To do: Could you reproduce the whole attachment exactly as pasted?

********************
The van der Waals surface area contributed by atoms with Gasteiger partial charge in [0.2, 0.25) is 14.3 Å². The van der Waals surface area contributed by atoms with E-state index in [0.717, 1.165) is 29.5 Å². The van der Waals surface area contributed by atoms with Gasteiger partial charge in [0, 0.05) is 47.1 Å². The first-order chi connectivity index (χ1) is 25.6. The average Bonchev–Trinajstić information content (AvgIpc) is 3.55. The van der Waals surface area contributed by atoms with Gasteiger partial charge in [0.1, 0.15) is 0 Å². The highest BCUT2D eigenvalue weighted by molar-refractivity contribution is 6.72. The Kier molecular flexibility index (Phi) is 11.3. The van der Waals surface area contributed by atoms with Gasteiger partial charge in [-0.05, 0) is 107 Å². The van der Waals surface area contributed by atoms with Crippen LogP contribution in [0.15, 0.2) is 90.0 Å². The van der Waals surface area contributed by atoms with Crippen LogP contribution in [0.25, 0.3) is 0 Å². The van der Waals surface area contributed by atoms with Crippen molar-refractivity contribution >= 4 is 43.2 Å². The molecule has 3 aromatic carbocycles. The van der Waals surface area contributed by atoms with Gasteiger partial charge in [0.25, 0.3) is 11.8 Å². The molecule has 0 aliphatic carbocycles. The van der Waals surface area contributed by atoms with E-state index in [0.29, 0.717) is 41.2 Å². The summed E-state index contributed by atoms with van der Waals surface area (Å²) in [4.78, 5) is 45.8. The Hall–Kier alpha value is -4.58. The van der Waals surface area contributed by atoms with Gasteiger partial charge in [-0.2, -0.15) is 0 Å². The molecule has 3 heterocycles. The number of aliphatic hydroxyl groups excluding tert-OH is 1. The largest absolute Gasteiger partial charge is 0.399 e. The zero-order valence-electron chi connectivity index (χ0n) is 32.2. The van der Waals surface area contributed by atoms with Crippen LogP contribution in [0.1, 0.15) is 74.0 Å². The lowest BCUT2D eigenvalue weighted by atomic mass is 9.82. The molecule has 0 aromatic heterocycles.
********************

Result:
The van der Waals surface area contributed by atoms with Gasteiger partial charge in [0.2, 0.25) is 14.3 Å². The van der Waals surface area contributed by atoms with E-state index in [0.717, 1.165) is 29.5 Å². The van der Waals surface area contributed by atoms with Gasteiger partial charge in [0, 0.05) is 47.1 Å². The first-order chi connectivity index (χ1) is 25.6. The average Bonchev–Trinajstić information content (AvgIpc) is 3.55. The van der Waals surface area contributed by atoms with Gasteiger partial charge in [0.1, 0.15) is 0 Å². The highest BCUT2D eigenvalue weighted by molar-refractivity contribution is 6.72. The Kier molecular flexibility index (Phi) is 11.3. The van der Waals surface area contributed by atoms with Gasteiger partial charge in [-0.05, 0) is 107 Å². The van der Waals surface area contributed by atoms with Crippen LogP contribution in [0.15, 0.2) is 90.0 Å². The van der Waals surface area contributed by atoms with Crippen LogP contribution in [0.25, 0.3) is 0 Å². The van der Waals surface area contributed by atoms with Crippen molar-refractivity contribution >= 4 is 43.2 Å². The molecule has 3 aromatic carbocycles. The van der Waals surface area contributed by atoms with Gasteiger partial charge in [0.25, 0.3) is 11.8 Å². The molecule has 0 aliphatic carbocycles. The van der Waals surface area contributed by atoms with E-state index in [0.29, 0.717) is 41.2 Å². The summed E-state index contributed by atoms with van der Waals surface area (Å²) in [4.78, 5) is 45.8. The Hall–Kier alpha value is -4.58. The van der Waals surface area contributed by atoms with Gasteiger partial charge in [-0.2, -0.15) is 0 Å². The molecule has 3 heterocycles. The number of aliphatic hydroxyl groups excluding tert-OH is 1. The largest absolute Gasteiger partial charge is 0.399 e. The zero-order valence-electron chi connectivity index (χ0n) is 32.2. The van der Waals surface area contributed by atoms with Crippen LogP contribution in [0.1, 0.15) is 74.0 Å². The lowest BCUT2D eigenvalue weighted by atomic mass is 9.82. The molecule has 0 aromatic heterocycles.